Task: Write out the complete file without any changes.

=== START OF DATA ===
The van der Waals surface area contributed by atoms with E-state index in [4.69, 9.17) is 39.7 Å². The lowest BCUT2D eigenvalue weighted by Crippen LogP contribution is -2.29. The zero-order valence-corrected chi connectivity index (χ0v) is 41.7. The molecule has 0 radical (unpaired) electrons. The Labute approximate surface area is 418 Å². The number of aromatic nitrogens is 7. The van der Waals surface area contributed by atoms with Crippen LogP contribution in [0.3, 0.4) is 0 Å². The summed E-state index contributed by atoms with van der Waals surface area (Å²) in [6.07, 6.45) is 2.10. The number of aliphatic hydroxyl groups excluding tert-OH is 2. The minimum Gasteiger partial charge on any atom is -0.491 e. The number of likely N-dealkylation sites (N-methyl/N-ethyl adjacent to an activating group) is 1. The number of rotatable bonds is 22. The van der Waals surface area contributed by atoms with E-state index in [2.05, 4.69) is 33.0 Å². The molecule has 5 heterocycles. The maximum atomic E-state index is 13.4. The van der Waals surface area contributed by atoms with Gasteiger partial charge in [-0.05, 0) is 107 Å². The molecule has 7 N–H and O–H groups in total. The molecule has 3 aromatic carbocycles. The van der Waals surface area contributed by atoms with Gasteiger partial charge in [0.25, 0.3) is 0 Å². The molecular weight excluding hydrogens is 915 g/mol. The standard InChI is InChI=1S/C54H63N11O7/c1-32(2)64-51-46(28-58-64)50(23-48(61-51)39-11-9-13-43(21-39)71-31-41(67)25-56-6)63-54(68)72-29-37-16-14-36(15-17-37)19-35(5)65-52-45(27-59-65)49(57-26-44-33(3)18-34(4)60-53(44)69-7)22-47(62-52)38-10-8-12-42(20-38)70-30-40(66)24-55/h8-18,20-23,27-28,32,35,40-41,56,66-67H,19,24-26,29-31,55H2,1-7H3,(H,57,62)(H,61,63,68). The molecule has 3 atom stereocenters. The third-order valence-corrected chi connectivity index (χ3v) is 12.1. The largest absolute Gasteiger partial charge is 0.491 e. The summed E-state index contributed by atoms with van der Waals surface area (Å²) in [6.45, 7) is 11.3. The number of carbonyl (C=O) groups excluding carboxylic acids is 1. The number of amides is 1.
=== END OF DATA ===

The van der Waals surface area contributed by atoms with E-state index in [4.69, 9.17) is 39.7 Å². The lowest BCUT2D eigenvalue weighted by Crippen LogP contribution is -2.29. The zero-order valence-corrected chi connectivity index (χ0v) is 41.7. The molecule has 0 radical (unpaired) electrons. The Labute approximate surface area is 418 Å². The number of aromatic nitrogens is 7. The van der Waals surface area contributed by atoms with Crippen LogP contribution in [0.3, 0.4) is 0 Å². The summed E-state index contributed by atoms with van der Waals surface area (Å²) in [6.07, 6.45) is 2.10. The number of aliphatic hydroxyl groups excluding tert-OH is 2. The minimum Gasteiger partial charge on any atom is -0.491 e. The number of likely N-dealkylation sites (N-methyl/N-ethyl adjacent to an activating group) is 1. The number of rotatable bonds is 22. The van der Waals surface area contributed by atoms with E-state index in [2.05, 4.69) is 33.0 Å². The molecule has 5 heterocycles. The maximum atomic E-state index is 13.4. The van der Waals surface area contributed by atoms with Gasteiger partial charge in [-0.05, 0) is 107 Å². The molecule has 7 N–H and O–H groups in total. The molecule has 3 aromatic carbocycles. The van der Waals surface area contributed by atoms with Gasteiger partial charge in [0.25, 0.3) is 0 Å². The molecular weight excluding hydrogens is 915 g/mol. The standard InChI is InChI=1S/C54H63N11O7/c1-32(2)64-51-46(28-58-64)50(23-48(61-51)39-11-9-13-43(21-39)71-31-41(67)25-56-6)63-54(68)72-29-37-16-14-36(15-17-37)19-35(5)65-52-45(27-59-65)49(57-26-44-33(3)18-34(4)60-53(44)69-7)22-47(62-52)38-10-8-12-42(20-38)70-30-40(66)24-55/h8-18,20-23,27-28,32,35,40-41,56,66-67H,19,24-26,29-31,55H2,1-7H3,(H,57,62)(H,61,63,68). The molecule has 3 atom stereocenters. The third-order valence-corrected chi connectivity index (χ3v) is 12.1. The largest absolute Gasteiger partial charge is 0.491 e. The summed E-state index contributed by atoms with van der Waals surface area (Å²) in [6.45, 7) is 11.3. The number of carbonyl (C=O) groups excluding carboxylic acids is 1. The number of amides is 1.